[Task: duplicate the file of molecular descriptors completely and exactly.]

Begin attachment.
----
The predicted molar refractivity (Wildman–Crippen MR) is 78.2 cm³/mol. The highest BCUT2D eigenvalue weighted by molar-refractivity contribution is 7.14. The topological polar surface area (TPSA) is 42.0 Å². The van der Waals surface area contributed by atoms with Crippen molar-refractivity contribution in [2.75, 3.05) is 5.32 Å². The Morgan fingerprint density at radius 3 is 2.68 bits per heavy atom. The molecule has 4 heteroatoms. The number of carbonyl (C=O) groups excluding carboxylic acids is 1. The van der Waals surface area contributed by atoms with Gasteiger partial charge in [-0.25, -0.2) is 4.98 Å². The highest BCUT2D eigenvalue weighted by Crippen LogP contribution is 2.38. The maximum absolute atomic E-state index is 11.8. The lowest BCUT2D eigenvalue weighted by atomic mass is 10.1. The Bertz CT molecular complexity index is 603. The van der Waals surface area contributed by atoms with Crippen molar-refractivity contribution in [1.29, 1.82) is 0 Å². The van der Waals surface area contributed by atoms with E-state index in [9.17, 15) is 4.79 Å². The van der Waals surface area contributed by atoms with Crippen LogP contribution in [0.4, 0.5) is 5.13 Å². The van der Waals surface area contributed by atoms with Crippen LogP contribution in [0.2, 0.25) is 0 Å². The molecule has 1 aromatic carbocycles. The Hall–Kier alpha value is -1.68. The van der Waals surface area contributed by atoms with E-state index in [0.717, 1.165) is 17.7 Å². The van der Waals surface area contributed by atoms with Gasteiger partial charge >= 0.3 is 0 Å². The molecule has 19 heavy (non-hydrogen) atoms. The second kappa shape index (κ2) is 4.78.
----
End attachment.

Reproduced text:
The predicted molar refractivity (Wildman–Crippen MR) is 78.2 cm³/mol. The highest BCUT2D eigenvalue weighted by molar-refractivity contribution is 7.14. The topological polar surface area (TPSA) is 42.0 Å². The van der Waals surface area contributed by atoms with Crippen molar-refractivity contribution in [2.75, 3.05) is 5.32 Å². The Morgan fingerprint density at radius 3 is 2.68 bits per heavy atom. The molecule has 4 heteroatoms. The number of carbonyl (C=O) groups excluding carboxylic acids is 1. The van der Waals surface area contributed by atoms with Gasteiger partial charge in [-0.25, -0.2) is 4.98 Å². The highest BCUT2D eigenvalue weighted by Crippen LogP contribution is 2.38. The maximum absolute atomic E-state index is 11.8. The lowest BCUT2D eigenvalue weighted by atomic mass is 10.1. The Bertz CT molecular complexity index is 603. The van der Waals surface area contributed by atoms with Crippen molar-refractivity contribution in [1.29, 1.82) is 0 Å². The van der Waals surface area contributed by atoms with E-state index in [9.17, 15) is 4.79 Å². The van der Waals surface area contributed by atoms with Crippen LogP contribution in [0.4, 0.5) is 5.13 Å². The van der Waals surface area contributed by atoms with Crippen LogP contribution in [0.2, 0.25) is 0 Å². The molecule has 1 aromatic carbocycles. The Hall–Kier alpha value is -1.68. The van der Waals surface area contributed by atoms with E-state index in [0.717, 1.165) is 17.7 Å². The van der Waals surface area contributed by atoms with Gasteiger partial charge >= 0.3 is 0 Å². The molecule has 19 heavy (non-hydrogen) atoms. The second kappa shape index (κ2) is 4.78.